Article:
2. How I paint raised panel cabinet doors. This is the technique I used in John & Alice’s kitchen, and the results were really amazing. The finish looked as close to a sprayed-on finish as you can get without actually spraying on the paint.
3. How to paint a brick fireplace. I’ve painted two brick fireplaces — in my mom’s living room, and in John & Alice’s living room — and while it’s a bit time-consuming (that brick soaks up a ton of paint!), there’s nothing difficult about it. I painted my mom’s fireplace almost nine years ago, and it still looks fantastic today.
4. How to paint a brass fireplace screen. As much as I now love brass, these old brass fireplace screens are still a bit much for me. I think they look so much better in black, and they’re not difficult to paint at all.
5. How to paint a bathtub and tub surround. I did this at the condo with our fiberglass bathtub and tub surround, but you can also paint porcelain. They key is in the prep work. I painted ours in February of last year in the bathroom that I used regularly, and it still looked perfect when we moved out in mid-October.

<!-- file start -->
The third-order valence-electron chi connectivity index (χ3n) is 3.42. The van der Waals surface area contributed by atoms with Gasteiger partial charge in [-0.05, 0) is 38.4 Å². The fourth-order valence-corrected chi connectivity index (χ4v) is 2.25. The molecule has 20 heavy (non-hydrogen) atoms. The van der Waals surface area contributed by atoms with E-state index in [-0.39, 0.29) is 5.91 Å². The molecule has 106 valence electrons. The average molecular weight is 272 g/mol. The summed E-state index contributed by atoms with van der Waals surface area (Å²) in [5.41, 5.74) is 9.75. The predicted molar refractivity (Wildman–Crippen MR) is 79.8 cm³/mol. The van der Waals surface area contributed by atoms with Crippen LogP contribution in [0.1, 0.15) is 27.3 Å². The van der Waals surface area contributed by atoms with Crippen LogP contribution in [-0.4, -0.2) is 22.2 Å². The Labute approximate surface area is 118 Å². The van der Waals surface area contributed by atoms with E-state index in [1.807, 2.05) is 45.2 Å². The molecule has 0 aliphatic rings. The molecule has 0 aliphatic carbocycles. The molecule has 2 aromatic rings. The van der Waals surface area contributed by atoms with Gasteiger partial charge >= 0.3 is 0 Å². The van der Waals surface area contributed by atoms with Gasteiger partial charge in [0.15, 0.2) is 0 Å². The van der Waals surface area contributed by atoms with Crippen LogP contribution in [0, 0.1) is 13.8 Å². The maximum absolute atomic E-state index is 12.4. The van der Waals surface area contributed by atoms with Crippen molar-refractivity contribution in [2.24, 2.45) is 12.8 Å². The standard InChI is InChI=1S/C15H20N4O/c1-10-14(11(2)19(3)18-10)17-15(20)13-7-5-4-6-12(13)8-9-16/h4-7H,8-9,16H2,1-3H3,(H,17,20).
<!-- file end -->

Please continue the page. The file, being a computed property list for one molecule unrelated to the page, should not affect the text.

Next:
6. How to paint bathroom faucets and shower enclosure frames. Yes, it can be done. But no, it’s generally not a permanent solution to ugly faucet problems. I do think that this is a great “in the meantime” solution if you have outdated faucets or an orangy brass shower frame, and you’re planning a remodel in a year or 18 months or so and just need a fix until then. Again, the key is the prep work. The less prep work you do, the shorter the amount of time the paint job will last. And the good news is that if it chips in the meantime, doing touch ups is quite easy.
7. How to give metal an antiqued finish. This technique can be used on plain light fixtures (or any other metal item) to turn plain metal into an antiqued metal. I did this several years ago on the light fixtures in Gwen’s bathroom.
So that’s everything I’ve covered so far. Now here are a few more questions that I get asked quite often.
1. Is it possible to paint melamine cabinets (cabinets with a hard plastic-looking veneer)?